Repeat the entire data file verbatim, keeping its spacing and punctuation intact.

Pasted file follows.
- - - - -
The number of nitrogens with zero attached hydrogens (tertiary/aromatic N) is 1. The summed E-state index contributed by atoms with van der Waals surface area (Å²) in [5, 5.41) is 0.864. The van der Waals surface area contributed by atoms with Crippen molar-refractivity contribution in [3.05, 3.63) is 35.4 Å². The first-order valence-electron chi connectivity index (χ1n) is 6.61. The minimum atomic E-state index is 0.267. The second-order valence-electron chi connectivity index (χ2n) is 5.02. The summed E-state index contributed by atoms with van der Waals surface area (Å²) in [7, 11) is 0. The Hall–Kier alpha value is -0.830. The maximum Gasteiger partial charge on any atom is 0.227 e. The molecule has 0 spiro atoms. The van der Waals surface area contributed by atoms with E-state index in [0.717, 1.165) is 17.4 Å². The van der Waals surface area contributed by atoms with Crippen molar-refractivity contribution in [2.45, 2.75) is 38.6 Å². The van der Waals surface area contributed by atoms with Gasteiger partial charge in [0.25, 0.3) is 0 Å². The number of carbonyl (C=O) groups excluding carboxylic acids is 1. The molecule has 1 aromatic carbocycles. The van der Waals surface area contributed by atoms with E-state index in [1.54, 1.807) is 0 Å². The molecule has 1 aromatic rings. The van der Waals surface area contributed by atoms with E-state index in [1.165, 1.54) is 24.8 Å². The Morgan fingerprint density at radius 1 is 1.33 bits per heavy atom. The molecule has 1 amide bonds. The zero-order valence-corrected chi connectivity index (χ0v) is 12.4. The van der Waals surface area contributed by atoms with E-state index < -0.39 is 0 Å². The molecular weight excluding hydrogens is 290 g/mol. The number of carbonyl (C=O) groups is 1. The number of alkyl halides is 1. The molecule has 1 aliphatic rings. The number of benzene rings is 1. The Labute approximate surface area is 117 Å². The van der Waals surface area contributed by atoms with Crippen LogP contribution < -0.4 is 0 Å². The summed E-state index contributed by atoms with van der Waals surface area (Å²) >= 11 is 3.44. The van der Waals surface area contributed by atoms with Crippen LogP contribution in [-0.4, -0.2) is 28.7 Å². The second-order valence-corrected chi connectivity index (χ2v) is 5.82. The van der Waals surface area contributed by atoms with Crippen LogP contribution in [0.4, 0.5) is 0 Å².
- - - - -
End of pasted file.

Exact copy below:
The number of nitrogens with zero attached hydrogens (tertiary/aromatic N) is 1. The summed E-state index contributed by atoms with van der Waals surface area (Å²) in [5, 5.41) is 0.864. The van der Waals surface area contributed by atoms with Crippen molar-refractivity contribution in [3.05, 3.63) is 35.4 Å². The first-order valence-electron chi connectivity index (χ1n) is 6.61. The minimum atomic E-state index is 0.267. The second-order valence-electron chi connectivity index (χ2n) is 5.02. The summed E-state index contributed by atoms with van der Waals surface area (Å²) in [7, 11) is 0. The Hall–Kier alpha value is -0.830. The maximum Gasteiger partial charge on any atom is 0.227 e. The molecule has 0 spiro atoms. The van der Waals surface area contributed by atoms with E-state index in [0.717, 1.165) is 17.4 Å². The van der Waals surface area contributed by atoms with Crippen molar-refractivity contribution in [2.45, 2.75) is 38.6 Å². The van der Waals surface area contributed by atoms with Gasteiger partial charge in [0.25, 0.3) is 0 Å². The number of carbonyl (C=O) groups excluding carboxylic acids is 1. The molecule has 1 aromatic carbocycles. The van der Waals surface area contributed by atoms with E-state index in [1.54, 1.807) is 0 Å². The molecule has 1 aromatic rings. The van der Waals surface area contributed by atoms with E-state index in [1.165, 1.54) is 24.8 Å². The Morgan fingerprint density at radius 1 is 1.33 bits per heavy atom. The molecule has 1 amide bonds. The zero-order valence-corrected chi connectivity index (χ0v) is 12.4. The van der Waals surface area contributed by atoms with E-state index < -0.39 is 0 Å². The molecular weight excluding hydrogens is 290 g/mol. The number of carbonyl (C=O) groups is 1. The number of alkyl halides is 1. The molecule has 1 aliphatic rings. The number of benzene rings is 1. The Labute approximate surface area is 117 Å². The van der Waals surface area contributed by atoms with Crippen LogP contribution < -0.4 is 0 Å². The summed E-state index contributed by atoms with van der Waals surface area (Å²) >= 11 is 3.44. The van der Waals surface area contributed by atoms with Crippen LogP contribution in [-0.4, -0.2) is 28.7 Å². The second-order valence-corrected chi connectivity index (χ2v) is 5.82. The van der Waals surface area contributed by atoms with Crippen LogP contribution in [0.4, 0.5) is 0 Å².